Prater's achievements are manifold. "I think what really got hold of my imagination was how a young boy who had been leftin an orphanage by his father went on to achieving so many things," says Butler. As per her research, Prater's mother died while giving birth to him and his father lefthim in an orphanage. "I have been unable to gather much information regarding his mother. It is said she died giving birth and it seems clear she was of Indian origin but my grandfather never knew her. His (Prater's) father did not keep in touch and he chose not to find his father later," she elaborates.
In his youth, Prater travelled to London, New York and Chicago to train in taxidermy and other techniques of natural history exhibitions. For more than two decades he remained Curator of BNHS and Prince of Wales Museum. An excited Butler also informs us that her grandfather had even "had tea with Gandhi". When Gandhi was killed Prater had already moved to the UK. He wrote a letter to his friend Frank Anthony, the famous Anglo-Indian representative in the Indian Parliament. "Prater was a typical Anglo-Indian. He wrote me a deeply moving letter. In his words, he wrote that letter with tears not only in his eyes but in his heart," writes Anthony in his book 'Britain's Betrayal in India: The story of the Anglo-Indian community'.
Ali and Anthony both suggest that Prater would have been happier in India, an opinion that is seconded by Butler. "My grandfather came to the UK to be with his family. As I understand it, my grandmother, who was of English origin, although born in India as were her parents, began to feel the strain of the turmoil around Indian independence and felt her children would be better offin England. I believe her deafness also made her isolated. My grandfather followed after several years. He would have been happier to remain in his "beloved India" but he also loved his wife and children," she says.
Prater's life is perhaps an apt narrative of the existential dilemma of Anglo-Indians of that time. Those who came to UK and considered it "home" found they didn't quite belong here, that they were different -probably the same feelings that had made them leave India.
Butler believes that while Prater was generally happy to be with his family he probably longed for his very different life in India. Unfortunately, he lost his job at the Natural History Museum in London due to a cut in government spending. "Somethings don't change," Butler says, hinting at the current austerity drive in the country. Later, he developed Parkinson's disease and passed away in 1960. What is disturbing to Butler is that her "grandfather never received the recognition (in UK) he had in India and this saddens me".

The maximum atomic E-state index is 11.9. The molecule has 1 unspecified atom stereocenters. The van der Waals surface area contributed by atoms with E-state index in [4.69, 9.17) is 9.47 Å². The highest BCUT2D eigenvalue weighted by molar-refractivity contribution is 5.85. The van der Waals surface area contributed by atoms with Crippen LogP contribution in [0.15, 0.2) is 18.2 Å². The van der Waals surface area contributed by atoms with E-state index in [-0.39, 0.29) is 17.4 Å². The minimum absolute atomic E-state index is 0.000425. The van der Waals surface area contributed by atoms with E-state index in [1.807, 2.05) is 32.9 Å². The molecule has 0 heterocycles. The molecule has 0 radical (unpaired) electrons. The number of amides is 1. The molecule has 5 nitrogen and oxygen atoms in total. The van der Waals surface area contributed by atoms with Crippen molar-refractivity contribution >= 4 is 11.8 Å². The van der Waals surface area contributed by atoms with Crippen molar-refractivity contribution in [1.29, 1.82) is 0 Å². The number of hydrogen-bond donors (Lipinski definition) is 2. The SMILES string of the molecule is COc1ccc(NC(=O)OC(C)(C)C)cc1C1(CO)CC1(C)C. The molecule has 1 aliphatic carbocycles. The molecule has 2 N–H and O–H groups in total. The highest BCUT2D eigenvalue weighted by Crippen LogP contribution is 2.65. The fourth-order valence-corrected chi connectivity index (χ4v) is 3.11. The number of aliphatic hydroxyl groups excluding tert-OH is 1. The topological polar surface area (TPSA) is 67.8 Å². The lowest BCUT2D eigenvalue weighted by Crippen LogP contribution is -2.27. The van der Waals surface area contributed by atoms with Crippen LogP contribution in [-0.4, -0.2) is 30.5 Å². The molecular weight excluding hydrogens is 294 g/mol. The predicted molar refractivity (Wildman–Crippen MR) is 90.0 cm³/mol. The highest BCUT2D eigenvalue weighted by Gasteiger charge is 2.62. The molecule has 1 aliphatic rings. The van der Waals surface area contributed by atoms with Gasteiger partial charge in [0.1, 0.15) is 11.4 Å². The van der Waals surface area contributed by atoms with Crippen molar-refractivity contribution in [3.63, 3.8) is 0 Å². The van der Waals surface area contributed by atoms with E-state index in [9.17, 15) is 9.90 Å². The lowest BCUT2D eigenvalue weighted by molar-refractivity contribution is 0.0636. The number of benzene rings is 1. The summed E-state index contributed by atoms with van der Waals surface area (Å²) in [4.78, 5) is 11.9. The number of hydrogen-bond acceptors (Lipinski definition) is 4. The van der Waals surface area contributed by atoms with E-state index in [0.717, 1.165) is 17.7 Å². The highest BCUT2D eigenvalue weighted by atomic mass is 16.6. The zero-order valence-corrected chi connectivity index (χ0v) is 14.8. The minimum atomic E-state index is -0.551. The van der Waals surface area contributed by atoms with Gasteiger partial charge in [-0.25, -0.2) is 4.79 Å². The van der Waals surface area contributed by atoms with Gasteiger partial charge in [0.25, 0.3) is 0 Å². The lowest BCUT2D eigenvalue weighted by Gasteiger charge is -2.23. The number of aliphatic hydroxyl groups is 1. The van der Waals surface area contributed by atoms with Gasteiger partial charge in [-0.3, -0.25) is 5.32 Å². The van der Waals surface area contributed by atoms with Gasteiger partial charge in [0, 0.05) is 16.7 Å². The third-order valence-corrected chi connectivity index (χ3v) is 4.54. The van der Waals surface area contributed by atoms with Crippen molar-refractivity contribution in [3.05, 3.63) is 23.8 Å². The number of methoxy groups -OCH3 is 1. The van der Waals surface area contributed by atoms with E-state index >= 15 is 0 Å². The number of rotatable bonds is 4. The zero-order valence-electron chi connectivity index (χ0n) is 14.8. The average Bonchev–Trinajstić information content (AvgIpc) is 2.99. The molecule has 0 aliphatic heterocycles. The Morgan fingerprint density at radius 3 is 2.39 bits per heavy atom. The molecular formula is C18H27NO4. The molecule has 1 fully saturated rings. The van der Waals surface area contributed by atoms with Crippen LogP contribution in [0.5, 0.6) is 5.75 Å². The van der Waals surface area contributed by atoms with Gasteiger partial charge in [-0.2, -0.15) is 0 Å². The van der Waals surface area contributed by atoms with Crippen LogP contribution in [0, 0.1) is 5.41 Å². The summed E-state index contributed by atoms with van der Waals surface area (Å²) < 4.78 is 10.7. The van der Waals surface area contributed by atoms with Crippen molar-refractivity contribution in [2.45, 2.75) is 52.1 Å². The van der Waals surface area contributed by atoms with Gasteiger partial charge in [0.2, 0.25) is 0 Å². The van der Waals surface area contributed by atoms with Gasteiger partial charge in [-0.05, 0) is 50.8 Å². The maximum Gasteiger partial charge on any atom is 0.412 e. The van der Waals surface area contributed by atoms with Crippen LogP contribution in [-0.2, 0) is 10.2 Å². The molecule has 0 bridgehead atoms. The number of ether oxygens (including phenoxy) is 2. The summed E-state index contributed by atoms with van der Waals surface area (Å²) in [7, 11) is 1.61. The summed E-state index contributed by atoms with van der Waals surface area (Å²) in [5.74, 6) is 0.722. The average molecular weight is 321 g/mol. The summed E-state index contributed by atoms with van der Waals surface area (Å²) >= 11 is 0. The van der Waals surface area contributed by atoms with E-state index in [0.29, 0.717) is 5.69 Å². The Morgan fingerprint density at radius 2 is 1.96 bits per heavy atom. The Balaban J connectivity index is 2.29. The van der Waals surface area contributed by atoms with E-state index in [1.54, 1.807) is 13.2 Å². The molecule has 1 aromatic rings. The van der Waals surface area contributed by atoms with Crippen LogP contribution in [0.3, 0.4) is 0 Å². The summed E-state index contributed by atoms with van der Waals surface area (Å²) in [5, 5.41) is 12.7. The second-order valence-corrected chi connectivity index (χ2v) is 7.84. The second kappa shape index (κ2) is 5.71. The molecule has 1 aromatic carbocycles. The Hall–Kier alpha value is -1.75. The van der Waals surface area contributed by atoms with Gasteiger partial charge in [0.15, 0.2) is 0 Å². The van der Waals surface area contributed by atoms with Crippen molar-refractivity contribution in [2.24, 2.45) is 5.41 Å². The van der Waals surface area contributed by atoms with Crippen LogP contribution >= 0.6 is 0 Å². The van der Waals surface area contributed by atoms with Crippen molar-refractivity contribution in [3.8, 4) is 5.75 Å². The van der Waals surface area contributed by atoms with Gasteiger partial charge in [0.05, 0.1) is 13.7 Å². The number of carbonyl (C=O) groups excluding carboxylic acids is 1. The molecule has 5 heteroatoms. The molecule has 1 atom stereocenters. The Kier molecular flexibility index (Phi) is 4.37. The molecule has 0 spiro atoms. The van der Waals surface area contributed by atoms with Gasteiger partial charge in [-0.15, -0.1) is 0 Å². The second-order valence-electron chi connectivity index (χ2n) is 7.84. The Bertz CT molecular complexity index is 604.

As a Labour worker, who rose to become an elected councillor in Croydon, Butler was thrilled when she found out only recently that Prater too was a member of the Labour Party in Streatham. "My two passions are art and politics and I like to think I inherited them both from my grandfather. We surely would have got on well together," she smiles. As a politician Butler is all praise for Prater's speeches made during the Constituent Assembly debates. "Read the speech he made on January 21, 1947. How can I not be proud of him?" she asks. (See Box)
She is disappointed that where it has been far easier to follow her grandmother's ancestors, she has drawn a blank with her grandfather's. Hopefully, she will get more clues upon her arrival in India.
Excerpts from Stanley Prater's Speech on the January 21, 1947 in the Constituent Assembly:
"We are a sovereign body, but let us approach our task, not in the spirit of legislators moved by no emotion, but by a majority vote. Let us approach our task rather in the spirit of negotiators, who in every decision that we make seek to obtain the acceptance of those whom those decisions will most affect. Once we establish such a convention, I think our work will go smoothly. In this Assembly we have the means of reaching a common measure of agreement between all elements of this country. Let us by common effort, common endeavour, in a spirit of true compromise, endeavour to achieve the common good."
(© Women's Feature Service)